Sri Lanka beat Pakistan by 19 runs in a Super Eights match earlier at this tournament but Sangakkara said: “We’ve played Pakistan many times before but in T20 you must take every game in isolation. Different players come into form at different times.

“Hopefully, we can put in a good performance and walk away with a trophy.”

The dangerous Shahid Afridi produced a brilliant all-round display in Pakistan’s semi-final triumph, scoring 51 and then taking two wickets for 16 runs with his leg-spinners.

“He is a guy who can take the game away in few overs, but we can’t just concentrate on him,” said Sangakkara.

In Muttiah Muralitharan and Ajantha Mendis, Sangakkara has two star spinners of his own although Pakistan’s Saeed Ajmal should not be disregarded.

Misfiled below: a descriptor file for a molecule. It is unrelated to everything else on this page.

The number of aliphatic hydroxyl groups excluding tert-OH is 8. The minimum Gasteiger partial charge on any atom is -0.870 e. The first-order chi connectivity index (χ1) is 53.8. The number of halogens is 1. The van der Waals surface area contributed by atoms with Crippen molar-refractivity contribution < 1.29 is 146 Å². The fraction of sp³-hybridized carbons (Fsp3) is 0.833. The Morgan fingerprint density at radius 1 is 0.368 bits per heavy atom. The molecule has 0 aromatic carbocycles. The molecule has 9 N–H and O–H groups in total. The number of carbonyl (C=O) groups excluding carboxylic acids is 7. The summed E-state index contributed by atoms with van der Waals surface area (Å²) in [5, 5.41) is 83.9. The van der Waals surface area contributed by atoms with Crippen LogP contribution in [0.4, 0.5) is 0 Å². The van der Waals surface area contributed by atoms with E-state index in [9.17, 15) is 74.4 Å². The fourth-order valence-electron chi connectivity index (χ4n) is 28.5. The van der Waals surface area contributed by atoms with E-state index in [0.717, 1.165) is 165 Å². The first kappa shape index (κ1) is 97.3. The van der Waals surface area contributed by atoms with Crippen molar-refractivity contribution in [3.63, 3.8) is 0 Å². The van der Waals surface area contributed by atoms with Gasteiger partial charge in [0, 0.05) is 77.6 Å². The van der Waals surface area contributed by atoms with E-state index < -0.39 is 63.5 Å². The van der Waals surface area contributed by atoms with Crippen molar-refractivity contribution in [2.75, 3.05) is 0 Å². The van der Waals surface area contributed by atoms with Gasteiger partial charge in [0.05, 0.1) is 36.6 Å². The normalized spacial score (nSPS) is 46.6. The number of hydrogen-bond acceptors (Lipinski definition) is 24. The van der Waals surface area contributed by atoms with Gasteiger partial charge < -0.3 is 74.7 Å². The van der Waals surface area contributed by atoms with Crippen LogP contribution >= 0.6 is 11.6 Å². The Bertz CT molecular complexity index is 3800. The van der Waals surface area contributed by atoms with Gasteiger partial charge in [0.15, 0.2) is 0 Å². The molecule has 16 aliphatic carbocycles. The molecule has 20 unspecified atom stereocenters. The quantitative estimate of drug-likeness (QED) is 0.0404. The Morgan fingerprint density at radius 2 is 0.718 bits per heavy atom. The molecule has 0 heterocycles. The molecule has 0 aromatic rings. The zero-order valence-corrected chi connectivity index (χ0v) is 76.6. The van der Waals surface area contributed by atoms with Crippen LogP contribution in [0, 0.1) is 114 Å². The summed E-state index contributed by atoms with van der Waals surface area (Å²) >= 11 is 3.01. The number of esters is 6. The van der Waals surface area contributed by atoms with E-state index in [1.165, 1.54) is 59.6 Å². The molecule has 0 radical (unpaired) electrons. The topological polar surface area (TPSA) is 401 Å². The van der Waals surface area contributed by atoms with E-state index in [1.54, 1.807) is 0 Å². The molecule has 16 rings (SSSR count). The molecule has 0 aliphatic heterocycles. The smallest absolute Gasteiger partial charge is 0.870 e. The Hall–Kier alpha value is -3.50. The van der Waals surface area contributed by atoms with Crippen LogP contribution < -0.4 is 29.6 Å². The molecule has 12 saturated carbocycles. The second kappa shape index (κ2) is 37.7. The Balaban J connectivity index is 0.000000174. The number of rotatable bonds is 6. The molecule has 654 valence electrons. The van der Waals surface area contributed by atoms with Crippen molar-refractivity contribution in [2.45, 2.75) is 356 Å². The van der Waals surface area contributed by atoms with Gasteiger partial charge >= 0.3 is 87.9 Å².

“Mendis, the way he’s bowled in the middle overs had been a charm,” Sangakkara said. “Even Pakistan watch him closely, they know he can get their wickets.”

Sri Lanka’s semi-final victory was built on a brilliant innings from Tillekaratne Dilshan, the leading scorer at the tournament with 317 runs, who carried his bat for 96 not out in a total of 158 for five.

Then came a sensational first over in the West Indies’ reply, which saw seam bowler Angelo Mathews take three wickets as Xavier Marshall, Lendl Simmons and Dwayne Bravo all played on for ducks.

Chris Gayle made 63 not out but none of the West Indies captain’s colleagues could stay with the left-handed opener long enough to mount a serious chase as Sri Lanka won with 14 balls to spare.

Dilshan decided not to employ the ‘Dilscoop’ shot where he flicks the ball over the wicket-keeper’s head and settled for more orthodox strokes.

“Now we’ve one more match, hopefully I can stay strong. I think I’ll keep the paddle for the final,” Dilshan explained.